Your pet may be able to walk, however they should not be encouraged to be active and should eat small meals frequently for the first 12 hours (approximately ¼ of the size of their normal daily portion every 4 hours). Always ensure plenty of water is available unless directed otherwise by your vet.

Here are two images that depict a dogs teeth before and after they have been professionally cleaned.

Vaccination has revolutionised control of infectious disease in our pets. It is essential that all pets are adequately vaccinated to help protect the pet population as a whole.

Responsible pet care requires kittens to be given their initial course of vaccinations, but this cannot protect them for the rest of their lives. Adult cats require regular vaccination to maintain immunity against disease.

Cat Vaccination

Kitten Vaccination
Kittens are ‘temporarily’ protected against many diseases by antibodies received through their mother’s milk. These maternal antibodies decline in the first couple of months of their lives, however, until they drop sufficiently they can also neutralise vaccines. This is why a series of vaccinations is necessary for a kitten.

Adult Cat Vaccination
The immunity from kitten vaccination weakens over time and your pet can again become susceptible to disease. Annual health checks and booster vaccinations will provide the best protection for the life of your pet.

A Guide to Cat Vaccination
Initial vaccination programs should provide three vaccinations 3-4 weeks apart against some or all of the following; feline panleukopenia, calicivirus, rhinotracheitis, chlamydia and leukaemia virus at or after 8 weeks of age. Three vaccinations, 2-4 weeks apart, against feline immunodeficiency virus (FIV) are recommended at or after 8 weeks of age.

After Vaccination Care
Following vaccination your cat may be off-colour for a day or two or have some slight swelling or tenderness at the injection site. Access to food and water and a comfortable area to rest are usually all that is required for a quick recovery. However, if the response seems more severe, you should contact us for advice.

What cats are vaccinated against:

Feline Enteritis (also known as Feline Panleucopenia)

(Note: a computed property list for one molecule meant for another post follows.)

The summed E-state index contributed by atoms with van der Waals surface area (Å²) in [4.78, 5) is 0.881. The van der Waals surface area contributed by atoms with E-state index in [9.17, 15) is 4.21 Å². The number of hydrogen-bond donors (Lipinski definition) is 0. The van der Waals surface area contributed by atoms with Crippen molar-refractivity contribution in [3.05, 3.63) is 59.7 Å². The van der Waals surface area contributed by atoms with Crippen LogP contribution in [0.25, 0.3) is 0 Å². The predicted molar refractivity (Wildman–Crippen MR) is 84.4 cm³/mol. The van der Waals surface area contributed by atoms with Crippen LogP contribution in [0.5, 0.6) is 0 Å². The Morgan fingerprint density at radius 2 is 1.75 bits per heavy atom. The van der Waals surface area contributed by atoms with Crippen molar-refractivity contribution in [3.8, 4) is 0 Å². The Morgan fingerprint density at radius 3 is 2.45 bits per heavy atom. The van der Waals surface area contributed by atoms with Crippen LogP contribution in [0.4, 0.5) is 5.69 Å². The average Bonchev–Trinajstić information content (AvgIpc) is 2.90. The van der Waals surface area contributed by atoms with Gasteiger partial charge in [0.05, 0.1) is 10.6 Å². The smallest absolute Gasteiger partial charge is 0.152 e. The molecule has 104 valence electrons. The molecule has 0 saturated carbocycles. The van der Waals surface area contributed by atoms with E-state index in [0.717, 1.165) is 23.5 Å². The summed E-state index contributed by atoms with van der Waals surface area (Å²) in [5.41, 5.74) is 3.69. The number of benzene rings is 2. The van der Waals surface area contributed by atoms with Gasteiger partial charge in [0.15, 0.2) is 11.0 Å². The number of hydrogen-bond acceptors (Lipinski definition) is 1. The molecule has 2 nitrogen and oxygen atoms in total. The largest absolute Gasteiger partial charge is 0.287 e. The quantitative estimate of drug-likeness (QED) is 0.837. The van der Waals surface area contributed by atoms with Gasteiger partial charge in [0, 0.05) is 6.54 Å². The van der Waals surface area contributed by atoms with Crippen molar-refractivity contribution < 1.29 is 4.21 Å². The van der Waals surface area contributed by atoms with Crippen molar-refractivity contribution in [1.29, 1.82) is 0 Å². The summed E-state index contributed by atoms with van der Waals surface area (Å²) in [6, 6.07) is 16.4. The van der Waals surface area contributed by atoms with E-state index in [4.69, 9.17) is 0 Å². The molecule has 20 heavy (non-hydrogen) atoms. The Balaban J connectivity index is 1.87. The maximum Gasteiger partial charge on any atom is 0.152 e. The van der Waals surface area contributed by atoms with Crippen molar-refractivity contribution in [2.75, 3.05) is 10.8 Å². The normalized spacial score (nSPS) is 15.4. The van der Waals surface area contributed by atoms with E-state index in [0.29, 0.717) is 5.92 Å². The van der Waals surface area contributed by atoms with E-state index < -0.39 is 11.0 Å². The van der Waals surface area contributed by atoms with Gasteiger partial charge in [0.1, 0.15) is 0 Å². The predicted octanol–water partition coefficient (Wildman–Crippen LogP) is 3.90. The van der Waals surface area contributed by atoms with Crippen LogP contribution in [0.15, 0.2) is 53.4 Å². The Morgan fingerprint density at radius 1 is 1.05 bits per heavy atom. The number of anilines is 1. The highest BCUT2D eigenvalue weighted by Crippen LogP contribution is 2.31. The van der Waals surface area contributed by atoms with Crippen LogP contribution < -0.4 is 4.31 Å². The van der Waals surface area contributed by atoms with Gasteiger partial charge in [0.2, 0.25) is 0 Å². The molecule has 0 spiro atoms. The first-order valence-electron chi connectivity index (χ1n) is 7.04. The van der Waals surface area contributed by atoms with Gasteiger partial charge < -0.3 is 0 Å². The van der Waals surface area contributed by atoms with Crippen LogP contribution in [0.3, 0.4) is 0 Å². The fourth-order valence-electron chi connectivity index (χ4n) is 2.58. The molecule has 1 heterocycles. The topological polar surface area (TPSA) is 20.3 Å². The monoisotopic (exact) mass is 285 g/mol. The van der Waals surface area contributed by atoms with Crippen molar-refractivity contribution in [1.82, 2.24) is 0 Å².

It is very contagious, and the death rate is high, especially under 12 months of age. Pregnant cats may lose their young or give birth to kittens with abnormalities, quite often with brain damage. Symptoms are depression, loss of appetite, uncontrollable vomiting and diarrhoea, often with blood and severe abdominal pain.

The virus spreads so easily that heavily contaminated areas may need cleaning with a special disinfectant. Cats that do recover may continue to carry the virus for some time and infect other cats.

Feline Respiratory Disease (Catflu)
Feline respiratory disease affects cats of all ages, especially young kittens, Siamese and Burmese cats. It is highly contagious and causes sneezing, coughing, runny eyes, nasal discharge, loss of appetite and tongue ulcers.

Fortunately, the death rate is low except in young kittens, but the disease is distressing and may persist for several weeks. Recovered cats can continue to carry and spread the infection for long periods, and can show signs of the disease again if they become stressed.

Chlamydia (also known as Chlamydophila)
Feline Chlamydia causes a severe persistent conjunctivitis in up to 30% of cats.

Kittens are more severely affected by Chlamydia when also infected with “Cat Flu”, and Chlamydia can be shed for many months. Vaccination against cat flu and Chlamydia helps protects against clinical disease.

Feline Leukaemia (FeLV)
Feline Leukaemia is a serious disease of cats caused by feline leukaemia virus.

The virus attacks the immune system and may be associated with lack of appetite, weight loss and apathy, pale or yellow mucous membranes, vomiting, diarrhoea, reproductive problems, increased susceptibility to other infections, leukaemia and tumours. Many cats may be infected and show no signs at all.

About one third of infected cats remain chronically infected and may shed virus in their saliva, tears, nasal secretions and urine. The disease is then spread to uninfected cats by mutual grooming, fighting, sneezing or even flea bites.

Feline Immunodeficiency Virus (FIV) 
Feline AIDS is a disease caused by infection with feline immunodeficiency virus (FIV) and affects the cat’s immune system. Their natural defence against attack by other diseases may be seriously affected, much in the same way as human AIDS. This disease is not transmissible to humans.

FIV is almost always transmitted by bites from infected cats. The virus that causes the disease is present in saliva. While some infected cats show no sign of disease, others may display initial symptoms such as fever, loss of appetite, diarrhoea, lethargy and swollen lymph nodes.